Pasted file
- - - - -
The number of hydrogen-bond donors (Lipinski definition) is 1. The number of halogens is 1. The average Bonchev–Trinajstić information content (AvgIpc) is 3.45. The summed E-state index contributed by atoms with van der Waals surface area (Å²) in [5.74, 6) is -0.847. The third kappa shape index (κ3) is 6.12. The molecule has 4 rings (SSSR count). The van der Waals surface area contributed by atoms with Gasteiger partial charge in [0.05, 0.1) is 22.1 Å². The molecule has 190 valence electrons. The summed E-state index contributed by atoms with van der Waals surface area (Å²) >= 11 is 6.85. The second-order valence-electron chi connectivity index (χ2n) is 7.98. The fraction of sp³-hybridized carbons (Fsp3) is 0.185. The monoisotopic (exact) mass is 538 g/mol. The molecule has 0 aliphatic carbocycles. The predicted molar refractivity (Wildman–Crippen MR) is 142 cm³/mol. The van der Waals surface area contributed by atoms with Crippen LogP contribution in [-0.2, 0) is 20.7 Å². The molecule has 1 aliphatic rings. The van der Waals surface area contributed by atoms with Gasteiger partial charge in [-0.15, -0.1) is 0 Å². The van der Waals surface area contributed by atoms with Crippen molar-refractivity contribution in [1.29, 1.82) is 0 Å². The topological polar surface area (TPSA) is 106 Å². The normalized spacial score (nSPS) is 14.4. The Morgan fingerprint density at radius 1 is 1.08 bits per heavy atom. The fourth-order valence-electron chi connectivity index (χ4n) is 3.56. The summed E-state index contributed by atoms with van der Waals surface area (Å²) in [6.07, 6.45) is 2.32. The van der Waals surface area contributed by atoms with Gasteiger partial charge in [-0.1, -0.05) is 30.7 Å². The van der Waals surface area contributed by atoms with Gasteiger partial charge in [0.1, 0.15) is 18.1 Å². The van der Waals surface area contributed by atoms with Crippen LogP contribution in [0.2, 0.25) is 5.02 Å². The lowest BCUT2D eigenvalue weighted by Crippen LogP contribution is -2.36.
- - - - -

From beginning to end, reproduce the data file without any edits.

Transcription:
The number of hydrogen-bond donors (Lipinski definition) is 1. The number of halogens is 1. The average Bonchev–Trinajstić information content (AvgIpc) is 3.45. The summed E-state index contributed by atoms with van der Waals surface area (Å²) in [5.74, 6) is -0.847. The third kappa shape index (κ3) is 6.12. The molecule has 4 rings (SSSR count). The van der Waals surface area contributed by atoms with Gasteiger partial charge in [0.05, 0.1) is 22.1 Å². The molecule has 190 valence electrons. The summed E-state index contributed by atoms with van der Waals surface area (Å²) >= 11 is 6.85. The second-order valence-electron chi connectivity index (χ2n) is 7.98. The fraction of sp³-hybridized carbons (Fsp3) is 0.185. The monoisotopic (exact) mass is 538 g/mol. The molecule has 0 aliphatic carbocycles. The predicted molar refractivity (Wildman–Crippen MR) is 142 cm³/mol. The van der Waals surface area contributed by atoms with Crippen LogP contribution in [-0.2, 0) is 20.7 Å². The molecule has 1 aliphatic rings. The van der Waals surface area contributed by atoms with Gasteiger partial charge in [-0.15, -0.1) is 0 Å². The van der Waals surface area contributed by atoms with Crippen molar-refractivity contribution in [1.29, 1.82) is 0 Å². The topological polar surface area (TPSA) is 106 Å². The normalized spacial score (nSPS) is 14.4. The Morgan fingerprint density at radius 1 is 1.08 bits per heavy atom. The fourth-order valence-electron chi connectivity index (χ4n) is 3.56. The summed E-state index contributed by atoms with van der Waals surface area (Å²) in [6.07, 6.45) is 2.32. The van der Waals surface area contributed by atoms with Gasteiger partial charge in [-0.1, -0.05) is 30.7 Å². The van der Waals surface area contributed by atoms with Gasteiger partial charge in [0.1, 0.15) is 18.1 Å². The van der Waals surface area contributed by atoms with Crippen LogP contribution in [0.2, 0.25) is 5.02 Å². The lowest BCUT2D eigenvalue weighted by Crippen LogP contribution is -2.36.